My 5-year-old son loves to go with me to the gas station. Every time we get out of the car he hunts for pennies someone may have dropped while pulling car keys out of their pocket. He’s found pennies, nickels, dimes and the ever-elusive quarter. No real cash yet.

My 5-year-old son loves to go with me to the gas station. Every time we get out of the car he hunts for pennies someone may have dropped while pulling car keys out of their pocket. He’s found pennies, nickels, dimes and the ever-elusive quarter. No real cash yet.

But this time he found a nut.

“What’s this?” he asked, holding up the hexagonal silver piece of metal.

“It’s a nut,” I said. “It goes on the end of a bolt.”

He looked at it for a second, realized it 1) did him little good without the bolt, and 2) he couldn’t buy chocolate milk with it. So he reared back and threw it right in the butt of the man at the gas pump across from us.

“Hey,” the guy yelped as he grabbed his fanny.

Once the man realized his attacker was a 5-year-old and not a mugger or the invading Communist Chinese army, he laughed. I made the Boy apologize, only to learn my son hadn’t aimed for the man. He’d thrown the nut at the man’s brand new red Corvette.

As we walked in the store to pay for our gas, I used this time to tell my son just how many pennies he’d have to find to pay for the damage if he’d actually hit the car – every penny ever made.

Dads get a bad rap. A father’s contribution to the education of their children is invaluable:



A Dad’s Guide to Education

Every moment is a learning opportunity

Kid: Why’s the toilet water green?

Dad: What color was it before you used the toilet?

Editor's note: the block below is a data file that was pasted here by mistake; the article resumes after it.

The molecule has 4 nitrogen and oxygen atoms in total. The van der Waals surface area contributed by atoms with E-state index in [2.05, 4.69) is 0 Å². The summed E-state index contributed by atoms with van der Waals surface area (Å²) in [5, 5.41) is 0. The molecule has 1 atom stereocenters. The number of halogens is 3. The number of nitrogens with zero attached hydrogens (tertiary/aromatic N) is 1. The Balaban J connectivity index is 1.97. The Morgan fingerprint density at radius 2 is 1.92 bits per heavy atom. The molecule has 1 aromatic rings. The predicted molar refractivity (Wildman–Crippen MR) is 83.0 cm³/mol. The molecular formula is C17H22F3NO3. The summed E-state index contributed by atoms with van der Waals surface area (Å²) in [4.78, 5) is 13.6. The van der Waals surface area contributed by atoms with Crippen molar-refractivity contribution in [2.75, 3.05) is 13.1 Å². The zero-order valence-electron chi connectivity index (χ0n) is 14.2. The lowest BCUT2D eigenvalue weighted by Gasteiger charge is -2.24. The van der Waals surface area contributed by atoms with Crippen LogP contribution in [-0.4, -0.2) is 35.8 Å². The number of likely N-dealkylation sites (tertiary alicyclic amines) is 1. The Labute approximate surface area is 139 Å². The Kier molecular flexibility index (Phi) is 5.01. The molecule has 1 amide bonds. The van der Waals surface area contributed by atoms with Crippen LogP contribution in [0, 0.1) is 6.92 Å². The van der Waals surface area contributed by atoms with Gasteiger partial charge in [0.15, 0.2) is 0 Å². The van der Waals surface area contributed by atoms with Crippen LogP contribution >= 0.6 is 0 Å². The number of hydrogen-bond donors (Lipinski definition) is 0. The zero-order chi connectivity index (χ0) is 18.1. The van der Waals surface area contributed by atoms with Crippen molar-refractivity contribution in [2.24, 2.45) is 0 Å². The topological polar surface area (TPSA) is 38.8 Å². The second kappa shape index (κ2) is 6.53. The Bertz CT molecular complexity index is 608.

Kid: Blue.

Dad: And after?

Kid: Oooooh.

Dad: There’s your art lesson for today.

Gravity is fun

Kid: Which is heavier, a pound of lead or a pound of feathers?

Dad: That’s a silly question. They both weigh a pound. What are you learning in that school of yours?

Kid: Gravity.

Dad: OK, did you know two objects of different weights fall at the same rate?

Kid: That doesn’t sound right. (Pause) What are the water balloons for?

Dad: One’s filled with Karo syrup, the other’s filled with Aqua Velva. Let’s test the different weight theory on Johnson down the street.

Civics is stupid

Kid: I have a dollar.

Dad: That’s great, son. What are you going to do with it?

Kid: Buy a candy bar.

Dad: But a candy bar costs a dollar. How are you going to pay the tax?

Kid: You mean things don’t cost what they say they cost?

Dad: That’s how the government works. Wait until you buy a car.

History is interpreted by whoever’s right

Kid: Why are you changing the time on all the clocks in the house?

Dad: Because of the French.

Kid: The French told you to change the time?

Dad: Ben Franklin was one of the smartest men to ever live, but he had one weakness. He loved the French. In order to save the French government money, he suggested they change the time in the winter so they wouldn’t have to burn so many candles in the parliament house.

Kid: So why is it the French’s fault?

Dad: The French eat cold soup. That makes them wrong about everything.